I remember Stanley, an outwardly confident eighteen-year-old full of swagger. He announced his arrival at our first session by hammering so loudly on the door I thought he might punch a hole through it. Once inside, he relaxed onto the couch not waiting to be invited and started chatting almost immediately. Stanley talked about his college course, family, aggression, scrapes with the authorities and the hour flashed by. Stanley shook my hand enthusiastically and swaggered off. I’d found him intriguing and looked forward to us working together. The following week I waited for Stanley and as the minutes ticked by the realization struck me that he wasn’t coming. I tried unsuccessfully to contact him, leaving messages saying I was thinking about him and wondering if he was coming back. He didn’t reply. On reflection, that first session with Stanley had been the therapeutic equivalent of a one-night stand.  He’d charmed me with his stories and faux intimacy but it had all been bluster and our relationship had no future. He wasn’t ready to commit.

Samantha was in her mid-teens and, like Stanley, engaged enthusiastically in our first session. She had many questions; about what therapy is for, how long I’d been a therapist and what I enjoy about my job. Her questions didn’t feel intimidating they felt fair enough, and I was delighted she had the confidence to be so openly curious. 

The following session Samantha arrived a few minutes late and with much less gusto. She responded monosyllabically to my wonderings about her week and after about seven minutes she fell asleep, a state she occupied for the remainder of the session.  our first meeting Samantha hadn’t told me anything about herself at all. Instead she’d employed a sophisticated form of defense disguised as engagement. Her catatonic state was less subtle and her communication loud and clear. Samantha was testing out levels of intimacy and control that would feel comfortable enough and I needed to respect these if we were going to have a meaningful therapeutic relationship; which we did, for about a year. sessions, like first dates, contain a wealth of information about how the relationship is likely to pan out, contained in our feeling response to the other person in the room. It’s mostly a gut instinct that experienced therapists (and serial daters) learn to trust.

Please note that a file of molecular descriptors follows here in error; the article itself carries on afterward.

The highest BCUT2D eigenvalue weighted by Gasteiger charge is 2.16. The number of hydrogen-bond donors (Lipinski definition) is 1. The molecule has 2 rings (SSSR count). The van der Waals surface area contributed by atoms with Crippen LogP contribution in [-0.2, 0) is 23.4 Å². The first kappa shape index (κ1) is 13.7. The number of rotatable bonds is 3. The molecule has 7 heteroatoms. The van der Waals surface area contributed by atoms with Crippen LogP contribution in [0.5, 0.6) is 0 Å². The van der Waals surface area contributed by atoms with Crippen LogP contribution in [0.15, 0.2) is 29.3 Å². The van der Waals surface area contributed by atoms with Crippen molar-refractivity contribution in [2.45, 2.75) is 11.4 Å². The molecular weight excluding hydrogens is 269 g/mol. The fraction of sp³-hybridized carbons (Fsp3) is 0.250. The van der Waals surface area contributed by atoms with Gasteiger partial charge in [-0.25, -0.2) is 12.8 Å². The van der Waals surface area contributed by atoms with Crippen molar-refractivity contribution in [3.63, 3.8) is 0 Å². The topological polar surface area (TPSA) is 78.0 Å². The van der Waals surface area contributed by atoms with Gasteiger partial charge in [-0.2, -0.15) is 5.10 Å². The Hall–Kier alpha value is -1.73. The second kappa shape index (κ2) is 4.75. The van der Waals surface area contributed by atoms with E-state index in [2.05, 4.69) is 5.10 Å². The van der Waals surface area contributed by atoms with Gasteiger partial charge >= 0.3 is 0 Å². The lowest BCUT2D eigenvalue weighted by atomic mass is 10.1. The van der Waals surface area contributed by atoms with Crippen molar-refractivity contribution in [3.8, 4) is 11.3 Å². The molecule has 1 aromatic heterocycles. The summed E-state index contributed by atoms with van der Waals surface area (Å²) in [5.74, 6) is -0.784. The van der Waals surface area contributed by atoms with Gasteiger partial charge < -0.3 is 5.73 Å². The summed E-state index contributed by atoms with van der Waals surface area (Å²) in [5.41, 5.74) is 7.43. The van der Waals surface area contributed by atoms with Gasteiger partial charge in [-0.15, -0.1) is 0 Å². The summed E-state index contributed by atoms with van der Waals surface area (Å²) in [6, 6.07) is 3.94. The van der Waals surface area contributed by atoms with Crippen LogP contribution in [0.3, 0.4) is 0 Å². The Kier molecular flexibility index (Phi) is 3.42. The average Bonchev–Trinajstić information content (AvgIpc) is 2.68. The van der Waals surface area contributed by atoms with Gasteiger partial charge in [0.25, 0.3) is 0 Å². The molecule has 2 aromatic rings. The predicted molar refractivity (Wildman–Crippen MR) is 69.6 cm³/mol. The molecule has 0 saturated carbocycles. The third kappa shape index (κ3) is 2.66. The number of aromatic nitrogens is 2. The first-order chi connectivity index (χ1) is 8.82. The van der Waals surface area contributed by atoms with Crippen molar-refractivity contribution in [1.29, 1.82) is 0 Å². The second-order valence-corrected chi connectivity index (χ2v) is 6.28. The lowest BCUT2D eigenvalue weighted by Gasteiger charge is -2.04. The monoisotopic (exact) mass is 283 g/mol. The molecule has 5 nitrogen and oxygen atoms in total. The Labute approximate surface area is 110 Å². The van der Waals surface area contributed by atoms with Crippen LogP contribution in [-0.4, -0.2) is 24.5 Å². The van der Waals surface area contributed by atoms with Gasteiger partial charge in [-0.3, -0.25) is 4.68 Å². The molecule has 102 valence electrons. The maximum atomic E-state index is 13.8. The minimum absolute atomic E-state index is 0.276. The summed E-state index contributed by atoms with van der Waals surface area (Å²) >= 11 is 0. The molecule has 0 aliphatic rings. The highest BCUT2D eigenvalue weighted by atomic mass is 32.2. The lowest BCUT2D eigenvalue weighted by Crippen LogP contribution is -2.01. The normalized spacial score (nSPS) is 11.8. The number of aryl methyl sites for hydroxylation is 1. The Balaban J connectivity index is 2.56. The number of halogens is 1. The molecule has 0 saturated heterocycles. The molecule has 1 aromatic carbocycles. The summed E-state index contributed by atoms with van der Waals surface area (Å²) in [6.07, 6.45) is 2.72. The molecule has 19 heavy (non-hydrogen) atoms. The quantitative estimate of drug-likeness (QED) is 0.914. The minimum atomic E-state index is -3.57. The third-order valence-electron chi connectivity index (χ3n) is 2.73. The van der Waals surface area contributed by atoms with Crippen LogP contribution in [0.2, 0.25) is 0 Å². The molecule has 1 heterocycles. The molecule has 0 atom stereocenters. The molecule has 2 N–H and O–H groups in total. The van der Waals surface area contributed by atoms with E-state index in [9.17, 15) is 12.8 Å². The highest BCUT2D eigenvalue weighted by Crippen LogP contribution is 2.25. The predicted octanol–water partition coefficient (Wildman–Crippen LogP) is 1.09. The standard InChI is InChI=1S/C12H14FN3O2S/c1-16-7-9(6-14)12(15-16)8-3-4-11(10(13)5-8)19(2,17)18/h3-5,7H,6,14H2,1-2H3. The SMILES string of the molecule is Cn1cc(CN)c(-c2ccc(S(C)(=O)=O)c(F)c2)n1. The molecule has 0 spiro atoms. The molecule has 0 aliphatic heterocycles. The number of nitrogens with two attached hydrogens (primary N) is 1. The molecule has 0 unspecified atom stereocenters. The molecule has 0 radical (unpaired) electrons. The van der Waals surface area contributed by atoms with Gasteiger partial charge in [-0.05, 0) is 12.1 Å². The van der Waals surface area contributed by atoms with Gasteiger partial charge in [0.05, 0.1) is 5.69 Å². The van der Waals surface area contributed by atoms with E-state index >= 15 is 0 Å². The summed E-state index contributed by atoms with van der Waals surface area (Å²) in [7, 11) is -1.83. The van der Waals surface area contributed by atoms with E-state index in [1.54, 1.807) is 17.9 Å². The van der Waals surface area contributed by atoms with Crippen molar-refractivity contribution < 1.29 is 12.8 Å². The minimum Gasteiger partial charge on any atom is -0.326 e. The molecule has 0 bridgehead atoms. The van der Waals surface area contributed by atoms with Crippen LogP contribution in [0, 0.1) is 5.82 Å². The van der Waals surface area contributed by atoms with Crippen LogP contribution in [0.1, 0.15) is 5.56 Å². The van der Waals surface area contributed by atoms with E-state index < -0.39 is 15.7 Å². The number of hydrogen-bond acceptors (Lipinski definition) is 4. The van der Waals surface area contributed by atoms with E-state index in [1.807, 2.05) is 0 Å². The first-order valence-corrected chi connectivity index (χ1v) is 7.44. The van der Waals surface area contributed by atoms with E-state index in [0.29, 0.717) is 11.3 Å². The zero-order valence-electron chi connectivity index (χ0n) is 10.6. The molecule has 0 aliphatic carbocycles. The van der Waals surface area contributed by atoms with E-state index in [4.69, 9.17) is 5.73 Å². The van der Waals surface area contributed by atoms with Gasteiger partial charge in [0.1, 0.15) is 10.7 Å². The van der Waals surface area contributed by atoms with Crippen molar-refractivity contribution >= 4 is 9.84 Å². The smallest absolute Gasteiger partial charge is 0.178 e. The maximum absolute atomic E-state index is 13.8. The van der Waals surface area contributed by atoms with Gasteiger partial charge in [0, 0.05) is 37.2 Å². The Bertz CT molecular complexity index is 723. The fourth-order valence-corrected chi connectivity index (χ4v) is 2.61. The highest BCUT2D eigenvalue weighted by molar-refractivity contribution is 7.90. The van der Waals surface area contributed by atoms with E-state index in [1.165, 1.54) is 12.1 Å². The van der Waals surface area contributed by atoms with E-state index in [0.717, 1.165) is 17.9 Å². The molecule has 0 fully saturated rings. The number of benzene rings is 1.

Lexi telephoned me prior to our first appointment. She’d read the therapeutic contract on my website and wanted to ‘get a few things straight’. The telephone call left me exhausted and dreading our initial meeting. Lexi was a compact, buttoned-up woman who was always prompt and didn’t take a breath as she recounted her life of woe. She told me she had been let down by countless ‘people like you’ and had low expectations. I remember thinking – ‘I’ll show you; let therapeutic battle commence!’ but what I was feeling, despite the formidable, highly defended woman in the room, was that I really wanted to help her to have a happier and more fulfilling life. And against the odds I did. Lexi and I worked together for a year and she never missed a session. Ours was an intense relationship full of passion and hate but we survived it together and eventually love thrived. When we finally parted, Lexi thanked me for bearing her and I thanked her for allowing me to. It’s always a privilege to be chosen.